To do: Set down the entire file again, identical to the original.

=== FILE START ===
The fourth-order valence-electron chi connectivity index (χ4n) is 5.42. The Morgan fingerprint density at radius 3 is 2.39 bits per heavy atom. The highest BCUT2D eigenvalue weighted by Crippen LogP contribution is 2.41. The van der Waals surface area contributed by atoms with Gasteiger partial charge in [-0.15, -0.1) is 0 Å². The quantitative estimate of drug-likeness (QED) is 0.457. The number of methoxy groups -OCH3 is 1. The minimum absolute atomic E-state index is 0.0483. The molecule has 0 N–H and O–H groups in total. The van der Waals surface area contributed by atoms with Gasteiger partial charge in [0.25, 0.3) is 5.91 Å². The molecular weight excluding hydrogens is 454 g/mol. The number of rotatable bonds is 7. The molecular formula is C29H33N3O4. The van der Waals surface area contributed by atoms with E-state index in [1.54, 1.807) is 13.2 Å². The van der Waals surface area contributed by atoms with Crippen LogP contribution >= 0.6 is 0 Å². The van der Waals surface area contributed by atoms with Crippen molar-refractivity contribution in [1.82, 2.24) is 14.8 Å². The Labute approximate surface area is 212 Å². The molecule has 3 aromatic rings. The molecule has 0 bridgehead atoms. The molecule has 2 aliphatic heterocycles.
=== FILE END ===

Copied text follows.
The fourth-order valence-electron chi connectivity index (χ4n) is 5.42. The Morgan fingerprint density at radius 3 is 2.39 bits per heavy atom. The highest BCUT2D eigenvalue weighted by Crippen LogP contribution is 2.41. The van der Waals surface area contributed by atoms with Gasteiger partial charge in [-0.15, -0.1) is 0 Å². The quantitative estimate of drug-likeness (QED) is 0.457. The number of methoxy groups -OCH3 is 1. The minimum absolute atomic E-state index is 0.0483. The molecule has 0 N–H and O–H groups in total. The van der Waals surface area contributed by atoms with Gasteiger partial charge in [0.25, 0.3) is 5.91 Å². The molecular weight excluding hydrogens is 454 g/mol. The number of rotatable bonds is 7. The molecular formula is C29H33N3O4. The van der Waals surface area contributed by atoms with E-state index in [1.54, 1.807) is 13.2 Å². The van der Waals surface area contributed by atoms with Crippen LogP contribution >= 0.6 is 0 Å². The van der Waals surface area contributed by atoms with Crippen molar-refractivity contribution in [1.82, 2.24) is 14.8 Å². The Labute approximate surface area is 212 Å². The molecule has 3 aromatic rings. The molecule has 0 bridgehead atoms. The molecule has 2 aliphatic heterocycles.